Legislation recently introduced in both chambers of the U.S. Congress would accelerate the implementation of a proposed national livestock identification program that would include all farm-raised animals, including horses.
The federal government has contemplated a national livestock ID since 2002, but initial drafts of the program did not call for horses to be included. It was thought horses could be phased in later when a proper procedure was developed.
However, legislators have added horses to the program and are now hoping it is fast tracked towards enactment because of concerns over the first cases of bovine spongiform encephalopathy (mad cow disease) recently found in Washington.
A task force of nearly 30 national equine organizations formed by the American Horse Council has been working on developing equine identification standards that would be beneficial to the industry and still be in compliance with the plan.
Amy Mann, director of regulatory affairs for the AHC, said the latest push by legislators is forcing the horse industry to act quicker than originally expected. A meeting of the task force is slated for mid-March in order to come up with a plan to take to legislators.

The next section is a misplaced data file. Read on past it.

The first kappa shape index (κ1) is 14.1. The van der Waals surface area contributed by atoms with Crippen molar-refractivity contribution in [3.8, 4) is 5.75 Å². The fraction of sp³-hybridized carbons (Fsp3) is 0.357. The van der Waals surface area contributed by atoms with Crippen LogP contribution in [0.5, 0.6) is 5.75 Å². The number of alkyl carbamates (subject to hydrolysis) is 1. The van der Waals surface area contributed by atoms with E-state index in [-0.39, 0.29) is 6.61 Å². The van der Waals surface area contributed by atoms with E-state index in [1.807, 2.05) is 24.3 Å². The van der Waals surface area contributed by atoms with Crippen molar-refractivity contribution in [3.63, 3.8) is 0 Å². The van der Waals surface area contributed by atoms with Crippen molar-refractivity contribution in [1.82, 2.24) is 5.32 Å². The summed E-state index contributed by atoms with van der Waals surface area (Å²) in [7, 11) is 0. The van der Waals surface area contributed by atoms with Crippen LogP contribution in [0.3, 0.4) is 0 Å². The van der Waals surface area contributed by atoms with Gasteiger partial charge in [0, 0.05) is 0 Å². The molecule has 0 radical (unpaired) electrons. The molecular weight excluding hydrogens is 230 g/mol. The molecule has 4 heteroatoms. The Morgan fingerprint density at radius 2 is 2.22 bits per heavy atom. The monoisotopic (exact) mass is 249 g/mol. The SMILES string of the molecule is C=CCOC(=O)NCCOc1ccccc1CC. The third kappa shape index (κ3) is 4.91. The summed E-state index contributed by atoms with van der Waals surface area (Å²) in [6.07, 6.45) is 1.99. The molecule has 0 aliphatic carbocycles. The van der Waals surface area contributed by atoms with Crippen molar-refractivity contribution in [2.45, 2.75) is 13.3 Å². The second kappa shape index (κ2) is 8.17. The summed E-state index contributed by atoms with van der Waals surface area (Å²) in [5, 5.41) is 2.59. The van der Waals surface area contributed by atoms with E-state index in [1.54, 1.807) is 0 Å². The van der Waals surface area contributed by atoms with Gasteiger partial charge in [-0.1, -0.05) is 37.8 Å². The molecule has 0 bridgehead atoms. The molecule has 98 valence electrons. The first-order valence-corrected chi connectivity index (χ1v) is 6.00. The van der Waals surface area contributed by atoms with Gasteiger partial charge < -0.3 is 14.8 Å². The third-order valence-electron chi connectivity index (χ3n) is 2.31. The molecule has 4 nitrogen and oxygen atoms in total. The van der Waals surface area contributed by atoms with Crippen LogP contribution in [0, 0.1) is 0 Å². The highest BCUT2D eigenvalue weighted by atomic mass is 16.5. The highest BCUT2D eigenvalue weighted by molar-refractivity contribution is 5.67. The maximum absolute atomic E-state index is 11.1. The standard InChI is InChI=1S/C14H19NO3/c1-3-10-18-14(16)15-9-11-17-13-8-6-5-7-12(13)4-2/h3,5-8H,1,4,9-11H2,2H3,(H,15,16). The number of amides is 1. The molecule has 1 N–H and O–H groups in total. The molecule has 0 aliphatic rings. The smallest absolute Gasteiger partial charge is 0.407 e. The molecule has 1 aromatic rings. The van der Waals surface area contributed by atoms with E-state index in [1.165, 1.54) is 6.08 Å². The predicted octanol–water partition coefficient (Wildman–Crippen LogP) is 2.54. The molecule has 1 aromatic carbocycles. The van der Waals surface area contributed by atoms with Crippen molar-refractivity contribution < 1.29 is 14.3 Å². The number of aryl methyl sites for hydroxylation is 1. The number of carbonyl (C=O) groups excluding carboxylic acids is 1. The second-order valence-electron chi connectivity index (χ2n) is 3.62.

"We don't have the luxury of having as much time as we probably thought we'd have," Mann said. "We need to be prepared as an industry to address it and to come up with a plan that is minimally intrusive."
The U.S. animal identification plan is intended to establish a standardized, alpha-numeric system for animal identification. Its purpose is to permit "trace back" within 48 hours of a confirmed diagnosis of an animal disease such as mad cow or foot-and-mouth.
A House bill introduced Feb. 10 would give the U.S. Department of Agriculture $175 million for quick implementation. It would require the USDA to begin a national ID system 90 days after its passage. The Senate version would give $50 million to the USDA for the programs implementation.
Mann said it is important for the equine industry to stress to legislators what is being proposed for animals such as cows and swine -- a radio transmitter ear tag -- is not a viable alternative for horses.
"What may work in one livestock group will not work in others," Mann said. "That is why we must come up with a plan that will have a minimum effect on how we do business."
Organizations with representatives on the AHC's task force include the AAEP, California Thoroughbred Breeders Association, Kentucky Thoroughbred Association, National Thoroughbred Racing Association, The Jockey Club, Thoroughbred Racing Protective Bureau, and the Thoroughbred Owners and Breeders Association.